Sketchy things everyone just ignores about Jason Aldean

Jason Aldean is a two-time ACM Entertainer of the Year award winner, and one of the highest paid country music stars in the industry. But his rise to becoming a Nashville superstar hasn't been without controversy. While his infamous affair with American Idol contestant Brittany Kerr and unfortunate decision to use blackface for a Lil Wayne Halloween costume have made headlines, Aldean seems to have a pattern of sketchy behavior that's always flown just below the radar.

But when you put those pieces together, it doesn't exactly paint the best picture of the "Hicktown" singer and raises some troubling questions about how he views women, country music fans, and pretty much anyone who isn't Jason Aldean.

He cheated on his wife while claiming to be a family man

In September 2012, Aldean appeared on the cover of People magazine and presented himself as a devoted husband to wife Jessica Ussery and a doting dad who loved family dinners and tickle fights before bed with his two daughters. "It's my one of my favorite parts of the day," Aldean told the magazine. But barely two months later, the singer was photographed kissing Brittany Kerr at a Hollywood bar, which caused such a huge uproar with country music fans that Kerr was forced to delete her Twitter account.

In an interview with CMT Insider, Aldean took ownership for his actions, but he also tried to spin a narrative that things were working out with Ussery. "The main thing is that me and my family are OK, and everything's good there," he said. "So for everybody that stood by us, I appreciate it." However, Aldean would file for divorce from his wife just a few months later, and fans would soon learn that he'd allegedly been dating Kerr the whole time. The two would eventually get married in 2015 and announce that they're expecting a baby in May 2017. But the whole situation was a bad look for Aldean, who still struggles to shake it off today.

He disrespects female country music stars

Aldean made things worse for himself when he made the following comments to The Washington Post not long after the scandal with Kerr first broke. "I feel like a lot of times female singers, to me, when they're singing – and I'll probably kick myself for saying this – a lot of times, it just seems like I can't distinguish one from the other sometimes if I just listen to them, you know? A lot of times they just sound really similar to me."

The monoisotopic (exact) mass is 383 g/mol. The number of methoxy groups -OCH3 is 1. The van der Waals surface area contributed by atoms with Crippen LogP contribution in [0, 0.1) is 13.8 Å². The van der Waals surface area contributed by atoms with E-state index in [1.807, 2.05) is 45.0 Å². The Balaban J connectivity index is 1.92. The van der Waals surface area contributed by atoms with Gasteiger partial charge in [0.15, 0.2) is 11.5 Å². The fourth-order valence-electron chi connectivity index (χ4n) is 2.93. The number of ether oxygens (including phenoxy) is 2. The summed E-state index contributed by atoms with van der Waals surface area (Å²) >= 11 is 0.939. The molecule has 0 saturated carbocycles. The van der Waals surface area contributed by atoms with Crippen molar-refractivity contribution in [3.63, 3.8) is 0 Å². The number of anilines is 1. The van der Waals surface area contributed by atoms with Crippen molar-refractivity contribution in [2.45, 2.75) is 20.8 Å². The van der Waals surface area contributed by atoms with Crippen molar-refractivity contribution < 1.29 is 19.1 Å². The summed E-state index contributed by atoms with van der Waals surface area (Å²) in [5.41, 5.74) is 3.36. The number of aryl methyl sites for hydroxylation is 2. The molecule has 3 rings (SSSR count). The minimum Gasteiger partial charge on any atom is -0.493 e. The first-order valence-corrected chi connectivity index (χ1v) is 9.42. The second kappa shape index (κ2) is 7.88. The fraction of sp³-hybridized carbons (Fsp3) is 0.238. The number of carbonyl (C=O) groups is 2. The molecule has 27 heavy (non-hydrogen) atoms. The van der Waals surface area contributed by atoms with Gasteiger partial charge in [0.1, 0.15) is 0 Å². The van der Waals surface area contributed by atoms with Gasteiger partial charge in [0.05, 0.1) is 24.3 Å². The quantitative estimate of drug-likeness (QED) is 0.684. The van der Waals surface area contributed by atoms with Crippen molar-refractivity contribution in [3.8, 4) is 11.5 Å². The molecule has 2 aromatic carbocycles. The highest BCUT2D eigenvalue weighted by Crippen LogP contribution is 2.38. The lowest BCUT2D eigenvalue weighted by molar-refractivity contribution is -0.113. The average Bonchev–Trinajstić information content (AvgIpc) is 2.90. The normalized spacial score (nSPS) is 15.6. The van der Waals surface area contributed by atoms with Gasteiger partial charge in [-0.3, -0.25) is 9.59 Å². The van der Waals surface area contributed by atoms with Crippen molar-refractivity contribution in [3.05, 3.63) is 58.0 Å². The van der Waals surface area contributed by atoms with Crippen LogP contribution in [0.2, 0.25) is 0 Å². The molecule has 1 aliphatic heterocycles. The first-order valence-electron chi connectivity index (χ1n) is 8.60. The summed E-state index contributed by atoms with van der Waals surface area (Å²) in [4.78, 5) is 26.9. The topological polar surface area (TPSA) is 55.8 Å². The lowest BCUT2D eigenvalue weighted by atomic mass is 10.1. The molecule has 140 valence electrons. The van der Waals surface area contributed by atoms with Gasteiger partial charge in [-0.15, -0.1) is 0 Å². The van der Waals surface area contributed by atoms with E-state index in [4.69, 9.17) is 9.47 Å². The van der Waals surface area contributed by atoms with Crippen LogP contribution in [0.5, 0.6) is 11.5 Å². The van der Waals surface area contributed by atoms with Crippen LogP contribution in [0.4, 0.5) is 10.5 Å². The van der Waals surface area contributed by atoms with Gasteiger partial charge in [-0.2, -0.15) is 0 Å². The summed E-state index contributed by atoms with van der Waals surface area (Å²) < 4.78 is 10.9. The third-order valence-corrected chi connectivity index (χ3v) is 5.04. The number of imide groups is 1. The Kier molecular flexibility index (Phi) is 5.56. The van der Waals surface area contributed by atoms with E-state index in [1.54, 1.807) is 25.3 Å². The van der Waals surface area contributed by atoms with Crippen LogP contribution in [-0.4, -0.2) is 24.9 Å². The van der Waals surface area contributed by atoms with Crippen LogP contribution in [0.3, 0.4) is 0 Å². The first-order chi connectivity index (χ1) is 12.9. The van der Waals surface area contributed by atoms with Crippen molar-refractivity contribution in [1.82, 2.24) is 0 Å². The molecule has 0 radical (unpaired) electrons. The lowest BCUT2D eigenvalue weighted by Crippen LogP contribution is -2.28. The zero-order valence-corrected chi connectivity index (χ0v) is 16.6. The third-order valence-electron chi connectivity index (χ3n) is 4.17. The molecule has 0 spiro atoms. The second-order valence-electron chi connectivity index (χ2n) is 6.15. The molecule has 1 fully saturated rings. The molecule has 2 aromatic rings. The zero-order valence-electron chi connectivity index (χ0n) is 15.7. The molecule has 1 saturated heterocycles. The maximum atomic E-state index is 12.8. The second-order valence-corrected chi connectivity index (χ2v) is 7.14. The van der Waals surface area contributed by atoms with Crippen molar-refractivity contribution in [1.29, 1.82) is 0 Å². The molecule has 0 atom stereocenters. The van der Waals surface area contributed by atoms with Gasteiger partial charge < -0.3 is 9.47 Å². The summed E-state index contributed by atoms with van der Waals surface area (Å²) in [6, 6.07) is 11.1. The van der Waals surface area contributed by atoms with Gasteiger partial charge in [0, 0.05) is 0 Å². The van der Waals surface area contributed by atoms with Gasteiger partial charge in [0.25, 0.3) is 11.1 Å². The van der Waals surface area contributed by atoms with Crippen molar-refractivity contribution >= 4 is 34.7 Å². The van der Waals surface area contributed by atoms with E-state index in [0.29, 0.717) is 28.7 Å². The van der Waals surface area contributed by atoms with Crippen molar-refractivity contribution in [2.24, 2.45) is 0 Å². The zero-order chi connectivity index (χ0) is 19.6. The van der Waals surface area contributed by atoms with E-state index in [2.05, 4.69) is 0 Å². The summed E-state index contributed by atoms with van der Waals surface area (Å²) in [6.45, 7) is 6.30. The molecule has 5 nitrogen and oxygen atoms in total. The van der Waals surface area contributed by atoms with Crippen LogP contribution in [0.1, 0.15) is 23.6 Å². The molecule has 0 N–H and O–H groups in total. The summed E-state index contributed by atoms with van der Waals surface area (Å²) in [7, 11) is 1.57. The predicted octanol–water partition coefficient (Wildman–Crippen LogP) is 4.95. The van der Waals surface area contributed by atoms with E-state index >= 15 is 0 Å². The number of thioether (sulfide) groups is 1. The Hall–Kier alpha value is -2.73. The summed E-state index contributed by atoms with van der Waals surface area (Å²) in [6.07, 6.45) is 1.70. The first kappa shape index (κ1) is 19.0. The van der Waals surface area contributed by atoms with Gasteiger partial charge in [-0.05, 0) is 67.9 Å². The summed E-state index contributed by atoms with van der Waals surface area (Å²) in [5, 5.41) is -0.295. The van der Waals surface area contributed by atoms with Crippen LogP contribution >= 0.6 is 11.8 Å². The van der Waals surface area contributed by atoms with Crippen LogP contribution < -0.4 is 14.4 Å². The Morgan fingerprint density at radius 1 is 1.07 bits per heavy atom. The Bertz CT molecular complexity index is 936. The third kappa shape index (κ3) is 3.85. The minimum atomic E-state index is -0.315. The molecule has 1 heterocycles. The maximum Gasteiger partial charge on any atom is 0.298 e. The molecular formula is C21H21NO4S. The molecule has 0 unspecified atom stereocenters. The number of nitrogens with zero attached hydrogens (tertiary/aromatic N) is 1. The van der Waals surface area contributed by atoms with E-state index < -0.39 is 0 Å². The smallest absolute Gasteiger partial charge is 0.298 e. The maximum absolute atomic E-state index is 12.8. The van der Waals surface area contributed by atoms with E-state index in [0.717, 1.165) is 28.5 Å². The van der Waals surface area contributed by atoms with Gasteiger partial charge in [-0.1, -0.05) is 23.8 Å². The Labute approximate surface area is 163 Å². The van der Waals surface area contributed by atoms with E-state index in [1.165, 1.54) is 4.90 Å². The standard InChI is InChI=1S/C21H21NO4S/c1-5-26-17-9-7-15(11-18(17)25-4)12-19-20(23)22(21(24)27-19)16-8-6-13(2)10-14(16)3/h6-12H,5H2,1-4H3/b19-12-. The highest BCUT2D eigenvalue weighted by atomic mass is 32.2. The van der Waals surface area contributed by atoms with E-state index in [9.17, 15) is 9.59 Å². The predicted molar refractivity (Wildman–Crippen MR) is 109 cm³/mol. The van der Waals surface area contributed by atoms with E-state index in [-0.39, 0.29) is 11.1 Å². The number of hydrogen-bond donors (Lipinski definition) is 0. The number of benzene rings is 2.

What's ironic about Aldean's unnecessary insult towards his female colleagues is that the entire country music genre has a problem with songs sounding exactly the same. More specifically, Aldean belongs to a sub-genre called "bro-country" that's the worst offender of similar-sounding song thanks to a practice of using the same writers who all employ the same lyrics and themes much to the dismay of country music legends. So Aldean is the last person who should be criticizing other artists let alone making sexist remarks about his colleagues.

He's practically the face of bro-country

If you're not familiar with "bro-country," here's how Vulture's Jody Rosen coined the phrase by describing the genre that's basically synonymous with Aldean: "Music by and of the tatted, gym-toned, party-hearty young American white dude." And a lot of country artists aren't particularly happy to see the new pop rock-infused trend stomp all over country's more traditional roots while making the industry look bad in the process.

In an interview with the Baltimore Sun, Alan Jackson said, "What makes me sad today is that I think the real country, real roots-y traditional stuff, may be gone. I don't know if it'll ever be back on mainstream radio. You can't get it played anymore." And Kenny Chesney was even more pointed in Billboard. "Over the last several years, it seems like anytime anybody sings about a woman, she's in cutoff jeans, drinking and on a tailgate — they objectify the hell out of them."

Before a concert in Hershey, Pa., Aldean bristled at the "bro-country" label and denied to Penn Live that his songs are all about "trucks and girls and beer," but a look through his lyrics say otherwise.